EDITOR’S NOTE: The Post and Courier plans to profile all 18 Republican and Democratic 1st Congressional District candidates by the March 19 primaries. This is the 14th installment.
Birth date: Oct. 23, 1963.Education: College of Charleston, bachelor’s degree; Appalachian Bible College, bachelor’s degree; Campbell University, law degree.Occupation: Lawyer.Previous offices held: Charleston County Council, 2000-2008.Family: Wife, Jenny; five children.Why I’m running: “I believe there is hope for America if all of us will become involved in the direction of our government.”Proudest accomplishment: “My ability to build a team around good causes. That’s how Remember runs. That’s how our practice runs. It’s not been by me; it’s been by a good team I’m privileged to lead.”Contact: stopspending.com; email@example.com; 843-870-0739.
BY ROBERT BEHRE
March 19: Republican and Democratic primariesApril 2: Primary runoff (if needed)May 7: Special election
Ask Curtis Bostic why he is running for the 1st Congressional District seat, and the former Charleston County councilman offers an answer much like many of his opponents.
“This sounds political, but it’s the truth: the sincere belief that we Americans have to make a change of course over the next few years or we’re going to have catastrophic problems,” he said.
“I believe we need common-sense Americans to get involved in the political process.”
Bostic appears uneasy with the task of promoting himself, but he said what distinguishes him from the field is his deep roots in the community.
He and his wife spent years raising their family in a mobile home to save up money to buy a 35-acre plot outside Ravenel.
There, they built a house and developed Peaceful Way, a retreat area with swimming, rock climbing, trails and other playgrounds. They regularly open it for use by churches and community groups. Once a year, they invite law enforcement officers and emergency responders.
This retreat is in addition to another nonprofit Bostic founded and directs: Remember, which provides aid in six of the most world’s most struggling countries.
“We love this community,” he said. “It sounds corny, but it’s absolutely the truth. I think we are uniquely part of the fabric ”
Bostic’s Peaceful Way home and retreat lie almost a mile outside the 1st District. While the law doesn’t require him to live in the district, some opponents have tried to make hay about his being outside it.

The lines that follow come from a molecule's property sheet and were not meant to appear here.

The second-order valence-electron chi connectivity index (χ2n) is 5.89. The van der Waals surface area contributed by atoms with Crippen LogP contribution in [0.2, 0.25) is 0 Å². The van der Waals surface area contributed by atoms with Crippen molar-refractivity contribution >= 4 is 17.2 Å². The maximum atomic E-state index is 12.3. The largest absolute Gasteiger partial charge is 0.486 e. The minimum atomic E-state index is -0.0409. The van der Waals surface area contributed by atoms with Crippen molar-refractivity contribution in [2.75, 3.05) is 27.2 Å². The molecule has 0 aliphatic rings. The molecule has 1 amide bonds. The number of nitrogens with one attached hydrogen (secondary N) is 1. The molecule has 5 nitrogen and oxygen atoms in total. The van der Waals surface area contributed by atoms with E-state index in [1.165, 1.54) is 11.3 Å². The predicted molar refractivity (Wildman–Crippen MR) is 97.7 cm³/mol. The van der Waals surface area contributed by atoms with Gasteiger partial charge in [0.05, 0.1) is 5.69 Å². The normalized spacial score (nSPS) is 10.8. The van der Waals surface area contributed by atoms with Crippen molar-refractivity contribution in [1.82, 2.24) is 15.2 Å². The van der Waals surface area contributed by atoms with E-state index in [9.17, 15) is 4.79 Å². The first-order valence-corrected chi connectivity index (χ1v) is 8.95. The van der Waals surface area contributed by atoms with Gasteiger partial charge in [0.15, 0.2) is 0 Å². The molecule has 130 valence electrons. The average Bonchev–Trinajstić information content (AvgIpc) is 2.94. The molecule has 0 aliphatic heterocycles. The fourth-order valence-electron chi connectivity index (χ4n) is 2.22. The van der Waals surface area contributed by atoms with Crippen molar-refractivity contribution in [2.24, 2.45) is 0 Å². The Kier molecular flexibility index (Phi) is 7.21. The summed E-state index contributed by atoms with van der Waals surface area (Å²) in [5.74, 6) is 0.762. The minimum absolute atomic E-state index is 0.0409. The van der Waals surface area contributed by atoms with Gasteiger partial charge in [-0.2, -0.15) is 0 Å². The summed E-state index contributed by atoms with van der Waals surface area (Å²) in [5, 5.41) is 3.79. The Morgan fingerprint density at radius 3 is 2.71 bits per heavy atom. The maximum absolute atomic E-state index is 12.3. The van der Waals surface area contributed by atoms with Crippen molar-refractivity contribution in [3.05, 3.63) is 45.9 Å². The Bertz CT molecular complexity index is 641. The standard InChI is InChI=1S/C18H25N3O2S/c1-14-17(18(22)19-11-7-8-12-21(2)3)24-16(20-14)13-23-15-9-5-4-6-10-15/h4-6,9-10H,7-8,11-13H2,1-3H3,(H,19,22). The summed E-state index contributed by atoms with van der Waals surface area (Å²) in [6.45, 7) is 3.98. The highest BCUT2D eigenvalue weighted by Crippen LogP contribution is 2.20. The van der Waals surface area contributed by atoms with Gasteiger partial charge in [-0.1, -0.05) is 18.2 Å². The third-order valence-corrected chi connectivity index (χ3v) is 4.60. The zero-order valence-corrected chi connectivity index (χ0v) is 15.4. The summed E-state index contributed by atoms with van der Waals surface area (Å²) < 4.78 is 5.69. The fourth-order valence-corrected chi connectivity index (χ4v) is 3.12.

“Me living 4,500 feet from the district hasn’t disengaged me from the community,” Bostic said, adding, “I think my constituents should be rightfully concerned if their representative is engaged in the community, and I’ll take that test any day.”
If elected, Bostic said his first job would be to limit spending. His campaign website is stopspending.com.
“Congress’ authority rests in its ability to restrict the flow of cash from the government,” he said. “I would use my vote to influence more conservative spending habits and strengthen the ranks of like-minded people in the House.”
He also would work hard on the unique aspects of the district, such as its military bases and the Port of Charleston. “I believe I can bring a strong constituent service,” he said.
Bostic said he also is running in part as his record as a county councilman, a record that included eight years with no tax increases, success in luring new jobs, and the birth of the Charleston County Greenbelt Bank, a land preservation group Bostic patterned after the state’s successful conservation bank.
Bostic may be closer to U.S. Sen. Tim Scott — whose appointment to the U.S. Senate created the 1st Congressional District primary — than anyone else in the 16-candidate field.
They served together on County Council for six years.
“He has remained a good friend,” Bostic said of Scott.
While the new senator has remained neutral in the primary, Bostic said Scott encouraged him to run, adding, “He probably would encourage any good person to get in the race.”
But Bostic’s main message has remained focused on his record of service, from the Marines to County Council to his nonprofit work.
“I’m not looking for a place to serve,” he said. “I have been serving.”
Reach Robert Behre at 937-5771.